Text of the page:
I find this Quicksort partitioning approach confusing and wrong, yet it seems to work. I am referring to this pseudocode. **Note**: they also have a C implementation at the end of the article, but it's very different from their pseudocode, so I don't care about that.

I have also written it in C like this, trying to stay true to the pseudocode as much as possible, even if that means doing some weird C stuff:

```
#include <stdio.h>
int partition(int a[], int p, int r)
{
int x = a[p];
int i = p - 1;
int j = r + 1;
while (1)
{
do
j = j - 1;
while (!(a[j] <= x));
do
i = i + 1;
while (!(a[i] >= x));
if (i < j)
{
int t = a[i];
a[i] = a[j];
a[j] = t;
}
else
{
for (i = 1; i <= a[0]; ++i)
printf("%d ", a[i]);
printf("- %d\n", j);
return j;
}
}
}
int main()
{
int a[100] = //{8, 6,10,13,15,8,3,2,12};
{7, 7, 6, 2, 3, 8, 4, 1};
partition(a, 1, a[0]);
return 0;
}
```

If you run this, you'll get the following output:

1 6 2 3 4 8 7 - 5

However, this is wrong, isn't it? Clearly `a[5]`

does not have all the values before it lower than it, since `a[2] = 6 > a[5] = 4`

. Not to mention that `7`

is supposed to be the pivot (the initial `a[p]`

) and yet its position is both incorrect and lost.

The following partition algorithm is taken from wikipedia:

```
int partition2(int a[], int p, int r)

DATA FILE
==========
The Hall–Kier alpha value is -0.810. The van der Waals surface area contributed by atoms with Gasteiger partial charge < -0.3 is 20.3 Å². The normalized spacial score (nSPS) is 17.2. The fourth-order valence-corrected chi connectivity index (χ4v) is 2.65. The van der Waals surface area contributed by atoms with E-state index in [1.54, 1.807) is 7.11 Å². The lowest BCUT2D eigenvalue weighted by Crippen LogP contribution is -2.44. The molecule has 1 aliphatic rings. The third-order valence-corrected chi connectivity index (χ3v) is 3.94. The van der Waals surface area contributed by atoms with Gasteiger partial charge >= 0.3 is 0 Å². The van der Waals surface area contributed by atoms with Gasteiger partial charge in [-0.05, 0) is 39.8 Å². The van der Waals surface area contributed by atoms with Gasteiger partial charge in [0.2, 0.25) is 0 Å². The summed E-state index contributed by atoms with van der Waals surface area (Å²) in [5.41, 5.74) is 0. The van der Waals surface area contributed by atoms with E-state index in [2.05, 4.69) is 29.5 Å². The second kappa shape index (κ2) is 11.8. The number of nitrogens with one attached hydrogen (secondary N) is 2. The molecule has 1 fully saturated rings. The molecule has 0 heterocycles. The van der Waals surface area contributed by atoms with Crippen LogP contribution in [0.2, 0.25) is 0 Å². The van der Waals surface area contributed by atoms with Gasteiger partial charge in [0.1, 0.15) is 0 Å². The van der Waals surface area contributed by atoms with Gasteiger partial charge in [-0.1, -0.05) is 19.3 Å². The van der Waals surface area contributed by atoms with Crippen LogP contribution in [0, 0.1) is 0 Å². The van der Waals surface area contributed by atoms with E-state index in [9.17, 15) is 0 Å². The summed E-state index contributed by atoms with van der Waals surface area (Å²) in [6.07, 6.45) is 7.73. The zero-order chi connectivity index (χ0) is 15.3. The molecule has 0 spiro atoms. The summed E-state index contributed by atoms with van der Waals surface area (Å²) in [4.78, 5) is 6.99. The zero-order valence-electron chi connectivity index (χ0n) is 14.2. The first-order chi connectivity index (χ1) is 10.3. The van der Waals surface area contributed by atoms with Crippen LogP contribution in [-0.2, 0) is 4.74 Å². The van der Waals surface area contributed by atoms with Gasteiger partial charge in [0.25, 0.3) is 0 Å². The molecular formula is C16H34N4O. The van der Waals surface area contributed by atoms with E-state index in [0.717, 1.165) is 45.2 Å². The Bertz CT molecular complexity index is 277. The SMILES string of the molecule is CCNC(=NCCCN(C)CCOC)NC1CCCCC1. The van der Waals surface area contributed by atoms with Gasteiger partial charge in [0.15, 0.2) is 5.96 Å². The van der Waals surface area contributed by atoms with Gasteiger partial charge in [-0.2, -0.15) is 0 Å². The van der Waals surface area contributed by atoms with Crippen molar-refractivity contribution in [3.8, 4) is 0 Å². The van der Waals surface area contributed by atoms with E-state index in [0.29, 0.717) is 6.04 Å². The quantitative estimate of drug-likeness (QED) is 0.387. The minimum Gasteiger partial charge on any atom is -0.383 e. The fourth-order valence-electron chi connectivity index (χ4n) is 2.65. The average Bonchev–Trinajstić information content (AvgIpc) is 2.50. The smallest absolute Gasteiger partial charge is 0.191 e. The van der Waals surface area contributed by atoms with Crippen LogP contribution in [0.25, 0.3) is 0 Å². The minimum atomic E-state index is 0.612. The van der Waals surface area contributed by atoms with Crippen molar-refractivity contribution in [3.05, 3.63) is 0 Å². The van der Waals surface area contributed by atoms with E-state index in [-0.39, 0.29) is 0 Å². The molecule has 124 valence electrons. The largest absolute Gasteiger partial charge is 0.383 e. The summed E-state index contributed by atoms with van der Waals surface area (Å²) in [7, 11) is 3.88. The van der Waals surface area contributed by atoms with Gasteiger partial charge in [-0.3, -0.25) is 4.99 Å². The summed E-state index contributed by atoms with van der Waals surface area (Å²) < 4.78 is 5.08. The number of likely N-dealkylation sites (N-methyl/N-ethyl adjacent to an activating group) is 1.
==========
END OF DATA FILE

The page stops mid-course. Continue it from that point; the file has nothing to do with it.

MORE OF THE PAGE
{
int x = a[r];
int store = p;
for (int i = p; i < r; ++i)
{
if (a[i] <= x)
{
int t = a[i];
a[i] = a[store];
a[store] = t;
++store;
}
}
int t = a[r];
a[r] = a[store];
a[store] = t;
for (int i = 1; i <= a[0]; ++i)
printf("%d ", a[i]);
printf("- %d\n", store);
return store;
}
```

And produces this output:

1 6 2 3 8 4 7 - 1

Which is a correct result in my opinion: the pivot (`a[r] = a[7]`

) has reached its final position.

However, if I use the initial partitioning function in the following algorithm:

```
void Quicksort(int a[], int p, int r)
{
if (p < r)
{
int q = partition(a, p, r); // initial partitioning function
Quicksort(a, p, q);
Quicksort(a, q + 1, r); // I'm pretty sure q + r was a typo, it doesn't work with q + r.
}
}
```

... it seems to be a correct sorting algorithm. I tested it out on a lot of random inputs, including all 0-1 arrays of length 20.

I have also tried using this partition function for a selection algorithm, in which it failed to produce correct results. It seems to work and it's even very fast as part of the quicksort algorithm however.

So my questions are:

- Can anyone post an example on which the algorithm DOESN'T work?
- If not, why does it work, since the partitioning part seems to be wrong? Is this another partitioning approach that I don't know about?